If your company has recently started doing 360 reviews — where the managed offer feedback to the manager — you might be a little nervous. After all, even if it’s anonymous, isn’t it dangerous to review the boss?
(Photo Credit: Victor1558/Flickr)
It actually might be dangerous (or at least “dangerous”) not to. Why? Well, let’s look at one example. In a recent blog post, Greg Hoy, CEO of Happy Cog, wrote about his experiences being reviewed by his employees. In short, he was shocked:
“[The reviews] weren’t off-the-charts horrible (there were a few ‘best boss ever’ comments that gave me a Michael Scott kind of feeling), but there were way more ‘needs improvement’ marks that I ever anticipated. Because I anticipated none. And some of the comments people left was like chewing aluminum foil. My first reaction was surprise. Then defensiveness. Maybe a bit of anger. I thought things like, ‘Well, Steve Jobs had issues, but Apple turned out just fine. It’ll be ok, Greg. Grab a beer.”
What did we learn from Hoy’s experience (other than that he has a good sense of humor)?
1. Your boss doesn’t know what he’s doing wrong.
None of us can see the back of our own heads without a mirror. Your boss might be the best boss in the world, but he is still going to make mistakes.
2. Your boss doesn’t know what he’s doing right.
Sure, most companies have metrics on which they judge performance. This person has this many sales, and that person brought in that much revenue. But when it comes to determining why a person is successful (or not) it helps to know how they feel about their jobs and the people who help them do their jobs. Anonymous reviews, in particular, help managers learn what really motivates people, without having to worry that they’re currying favor with compliments.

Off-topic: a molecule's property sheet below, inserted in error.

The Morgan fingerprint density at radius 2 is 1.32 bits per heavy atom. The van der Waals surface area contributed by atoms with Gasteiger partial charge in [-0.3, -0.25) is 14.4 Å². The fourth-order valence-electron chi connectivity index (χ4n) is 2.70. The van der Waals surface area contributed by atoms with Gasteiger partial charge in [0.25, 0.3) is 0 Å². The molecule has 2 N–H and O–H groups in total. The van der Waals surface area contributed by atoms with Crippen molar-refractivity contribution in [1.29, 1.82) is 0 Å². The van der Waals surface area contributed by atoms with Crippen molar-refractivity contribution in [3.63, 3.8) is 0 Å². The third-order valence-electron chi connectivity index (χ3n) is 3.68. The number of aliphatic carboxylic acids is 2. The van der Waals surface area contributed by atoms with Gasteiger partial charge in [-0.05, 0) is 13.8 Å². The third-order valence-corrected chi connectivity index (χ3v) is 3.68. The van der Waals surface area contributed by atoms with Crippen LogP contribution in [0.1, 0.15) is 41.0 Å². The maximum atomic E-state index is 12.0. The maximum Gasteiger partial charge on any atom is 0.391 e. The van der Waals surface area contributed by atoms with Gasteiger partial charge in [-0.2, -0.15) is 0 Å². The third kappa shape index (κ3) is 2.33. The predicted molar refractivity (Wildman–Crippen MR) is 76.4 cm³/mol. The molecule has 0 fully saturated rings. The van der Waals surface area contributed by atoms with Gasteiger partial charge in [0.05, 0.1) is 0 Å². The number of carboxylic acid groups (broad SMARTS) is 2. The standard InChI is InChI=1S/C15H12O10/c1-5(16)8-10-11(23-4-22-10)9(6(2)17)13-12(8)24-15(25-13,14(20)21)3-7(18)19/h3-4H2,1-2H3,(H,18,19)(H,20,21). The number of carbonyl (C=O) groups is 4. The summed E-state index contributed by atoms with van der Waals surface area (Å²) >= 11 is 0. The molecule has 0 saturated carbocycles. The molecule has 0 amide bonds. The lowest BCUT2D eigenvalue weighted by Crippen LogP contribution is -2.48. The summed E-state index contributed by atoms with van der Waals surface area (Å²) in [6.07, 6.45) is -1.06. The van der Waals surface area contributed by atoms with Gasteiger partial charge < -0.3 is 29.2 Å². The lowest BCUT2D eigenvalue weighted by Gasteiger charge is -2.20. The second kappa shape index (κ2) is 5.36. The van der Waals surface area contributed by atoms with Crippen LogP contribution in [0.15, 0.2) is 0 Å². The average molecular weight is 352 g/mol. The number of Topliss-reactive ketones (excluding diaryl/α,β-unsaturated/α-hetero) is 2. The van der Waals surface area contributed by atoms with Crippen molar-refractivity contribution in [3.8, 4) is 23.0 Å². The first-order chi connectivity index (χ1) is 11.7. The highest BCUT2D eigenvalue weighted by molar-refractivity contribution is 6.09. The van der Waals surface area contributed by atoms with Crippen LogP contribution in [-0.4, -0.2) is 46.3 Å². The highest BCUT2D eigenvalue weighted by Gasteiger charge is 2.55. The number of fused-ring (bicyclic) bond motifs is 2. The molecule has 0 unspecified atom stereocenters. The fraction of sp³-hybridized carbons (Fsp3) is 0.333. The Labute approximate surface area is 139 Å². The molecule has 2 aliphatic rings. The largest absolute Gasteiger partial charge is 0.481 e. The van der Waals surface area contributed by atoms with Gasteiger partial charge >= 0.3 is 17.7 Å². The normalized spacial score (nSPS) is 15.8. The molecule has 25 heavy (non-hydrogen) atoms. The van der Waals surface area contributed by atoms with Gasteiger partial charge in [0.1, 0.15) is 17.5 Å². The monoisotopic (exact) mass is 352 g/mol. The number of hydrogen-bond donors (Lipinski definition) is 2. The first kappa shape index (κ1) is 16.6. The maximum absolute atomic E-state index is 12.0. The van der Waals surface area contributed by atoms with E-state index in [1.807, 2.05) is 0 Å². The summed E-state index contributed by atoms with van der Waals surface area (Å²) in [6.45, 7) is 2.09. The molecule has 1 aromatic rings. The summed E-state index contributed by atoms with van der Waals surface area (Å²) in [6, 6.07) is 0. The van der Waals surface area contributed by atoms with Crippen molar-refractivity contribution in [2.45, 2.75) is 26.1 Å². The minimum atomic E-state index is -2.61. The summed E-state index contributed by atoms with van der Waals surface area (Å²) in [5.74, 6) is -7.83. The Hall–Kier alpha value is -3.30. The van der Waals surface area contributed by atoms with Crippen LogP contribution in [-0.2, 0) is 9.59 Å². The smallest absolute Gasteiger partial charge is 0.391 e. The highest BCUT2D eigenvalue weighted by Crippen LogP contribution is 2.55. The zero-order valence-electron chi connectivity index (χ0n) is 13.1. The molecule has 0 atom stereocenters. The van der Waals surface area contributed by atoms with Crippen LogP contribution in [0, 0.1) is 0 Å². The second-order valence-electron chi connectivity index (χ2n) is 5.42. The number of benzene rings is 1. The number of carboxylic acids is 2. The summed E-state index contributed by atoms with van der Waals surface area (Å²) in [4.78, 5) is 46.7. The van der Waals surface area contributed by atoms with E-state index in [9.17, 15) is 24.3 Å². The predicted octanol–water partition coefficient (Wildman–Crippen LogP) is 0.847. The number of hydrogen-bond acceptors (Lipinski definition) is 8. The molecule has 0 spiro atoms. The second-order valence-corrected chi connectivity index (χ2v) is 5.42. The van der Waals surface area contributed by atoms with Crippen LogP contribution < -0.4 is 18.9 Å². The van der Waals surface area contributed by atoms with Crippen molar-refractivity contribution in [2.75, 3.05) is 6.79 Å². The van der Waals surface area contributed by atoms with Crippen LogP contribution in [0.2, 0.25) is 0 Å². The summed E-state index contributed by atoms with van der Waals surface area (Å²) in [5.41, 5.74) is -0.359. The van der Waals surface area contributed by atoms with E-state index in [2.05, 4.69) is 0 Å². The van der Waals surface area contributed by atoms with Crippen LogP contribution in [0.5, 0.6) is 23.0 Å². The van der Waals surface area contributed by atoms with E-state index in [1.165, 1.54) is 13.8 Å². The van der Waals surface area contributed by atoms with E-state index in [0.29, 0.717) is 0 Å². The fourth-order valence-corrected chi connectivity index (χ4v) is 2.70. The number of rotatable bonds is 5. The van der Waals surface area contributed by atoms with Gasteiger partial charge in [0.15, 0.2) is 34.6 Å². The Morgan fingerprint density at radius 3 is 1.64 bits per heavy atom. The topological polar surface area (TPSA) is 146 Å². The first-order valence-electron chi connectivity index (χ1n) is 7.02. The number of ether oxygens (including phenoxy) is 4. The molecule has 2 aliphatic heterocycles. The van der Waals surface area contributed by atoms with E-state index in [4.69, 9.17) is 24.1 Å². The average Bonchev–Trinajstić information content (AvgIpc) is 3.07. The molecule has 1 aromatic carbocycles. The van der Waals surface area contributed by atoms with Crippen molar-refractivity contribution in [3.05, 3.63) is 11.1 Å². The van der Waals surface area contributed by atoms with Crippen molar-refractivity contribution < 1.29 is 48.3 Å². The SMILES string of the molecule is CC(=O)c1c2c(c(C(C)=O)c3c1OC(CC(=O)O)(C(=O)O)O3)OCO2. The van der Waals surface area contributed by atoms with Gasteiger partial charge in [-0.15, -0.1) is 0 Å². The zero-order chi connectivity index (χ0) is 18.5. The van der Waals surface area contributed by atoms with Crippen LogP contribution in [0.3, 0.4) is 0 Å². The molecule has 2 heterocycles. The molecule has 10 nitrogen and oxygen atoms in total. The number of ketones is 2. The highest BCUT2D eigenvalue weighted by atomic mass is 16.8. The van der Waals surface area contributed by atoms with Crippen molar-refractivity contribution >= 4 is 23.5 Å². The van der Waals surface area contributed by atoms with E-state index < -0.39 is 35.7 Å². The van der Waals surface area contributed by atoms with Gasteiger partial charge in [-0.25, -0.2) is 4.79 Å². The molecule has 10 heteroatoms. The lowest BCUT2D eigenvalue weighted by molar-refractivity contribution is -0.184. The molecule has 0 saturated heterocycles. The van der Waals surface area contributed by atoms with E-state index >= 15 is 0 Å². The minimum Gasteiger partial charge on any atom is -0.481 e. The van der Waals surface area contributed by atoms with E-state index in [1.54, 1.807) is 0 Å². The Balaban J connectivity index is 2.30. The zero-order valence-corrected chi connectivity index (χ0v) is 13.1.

3. It gives the boss a better understanding of what you go through.
It’s easy to lose perspective when you’re high on the food chain. As Hoy writes, “only by subjecting yourself to the same processes and protocols you impose on your colleagues will you truly understand how they impact them.”
4. Reviews remind managers and owners boss that we’re all in this together.
Hoy writes that his knee-jerk reaction was to say, “It’s my company!” But: “It’s not my company. It’s our company, whether I am employee one or employee 31. If I was on the other side of the fence, I’d be furious. Leadership requires understanding the landscape that you’re operating in and not steamrollering people or ideas in the process.”
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